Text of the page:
After all, it was only a couple decades ago that the public consumption Internet was just getting rolling. Up until that time all “communities” were, you know, happening in real life – that’s what we now call offline. But the thing is that community – civic groups, clubs, political interest groups, just neighbors getting together – was languishing at the time.
People were, as Robert Putnam described, spending a lot of time bowling alone instead of collaborating in and around their community. This, Putnam argued, sapped citizen engagement and weakened democratic institutions (which may be continually weakening for a variety of reasons – discussion for a later day).
Ellwood’s piece in Forbes profiles several examples of offline communities strengthening entrepreneurship in the United States and abroad. Startup culture is driven by people supporting one another. It’s just about impossible for one person alone to move from seemingly brilliant idea to functional company. You can read blog posts and connect online but real progress needs time and trust of the sort that happens in person.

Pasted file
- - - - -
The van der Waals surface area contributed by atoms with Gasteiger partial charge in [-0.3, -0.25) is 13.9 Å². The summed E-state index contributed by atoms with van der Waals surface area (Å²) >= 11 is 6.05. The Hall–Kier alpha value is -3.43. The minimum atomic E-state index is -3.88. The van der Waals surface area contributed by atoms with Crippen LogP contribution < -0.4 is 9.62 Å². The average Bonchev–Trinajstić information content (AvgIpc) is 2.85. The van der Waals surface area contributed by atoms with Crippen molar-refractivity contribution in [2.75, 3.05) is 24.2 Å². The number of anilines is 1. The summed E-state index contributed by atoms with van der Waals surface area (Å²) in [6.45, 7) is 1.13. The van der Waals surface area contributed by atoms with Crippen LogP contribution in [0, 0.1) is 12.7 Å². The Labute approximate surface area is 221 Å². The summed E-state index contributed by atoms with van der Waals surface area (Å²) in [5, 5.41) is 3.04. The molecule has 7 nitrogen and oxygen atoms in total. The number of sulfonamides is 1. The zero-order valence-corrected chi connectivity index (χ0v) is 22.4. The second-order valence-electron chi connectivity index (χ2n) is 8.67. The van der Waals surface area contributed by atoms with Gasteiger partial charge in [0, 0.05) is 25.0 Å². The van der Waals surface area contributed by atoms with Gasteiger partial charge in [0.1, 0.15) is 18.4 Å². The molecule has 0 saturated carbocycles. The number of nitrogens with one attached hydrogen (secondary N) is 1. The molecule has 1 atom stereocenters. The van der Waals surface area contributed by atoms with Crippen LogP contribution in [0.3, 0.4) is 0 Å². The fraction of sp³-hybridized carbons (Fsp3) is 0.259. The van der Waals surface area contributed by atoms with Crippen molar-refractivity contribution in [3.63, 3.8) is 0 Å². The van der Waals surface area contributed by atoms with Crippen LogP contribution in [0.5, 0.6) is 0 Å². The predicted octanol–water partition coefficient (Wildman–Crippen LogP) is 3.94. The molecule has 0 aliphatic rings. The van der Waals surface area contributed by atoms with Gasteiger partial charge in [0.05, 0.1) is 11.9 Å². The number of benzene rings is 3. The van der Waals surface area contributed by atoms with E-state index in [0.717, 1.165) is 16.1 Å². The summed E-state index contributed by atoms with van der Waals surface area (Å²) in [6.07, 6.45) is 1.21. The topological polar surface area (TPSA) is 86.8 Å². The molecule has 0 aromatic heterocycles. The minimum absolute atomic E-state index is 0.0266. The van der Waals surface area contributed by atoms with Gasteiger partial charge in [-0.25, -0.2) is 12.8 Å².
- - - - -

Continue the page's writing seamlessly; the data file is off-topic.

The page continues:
There is a lot of talk about online communities in the nonprofit world. Rightfully so. Engaging and supporting your social media, email, and supporter communities is important. But real changes to behavior, community decision making, and public policy require we invest in offline networks (see this recent story from the Greenpeace Mobilisation Lab about Washington Bus for a great example of offline/online working together). Offline community – it’s where the people are. It’s where empathy, reliance and trust mix together in that mystical recipe for power.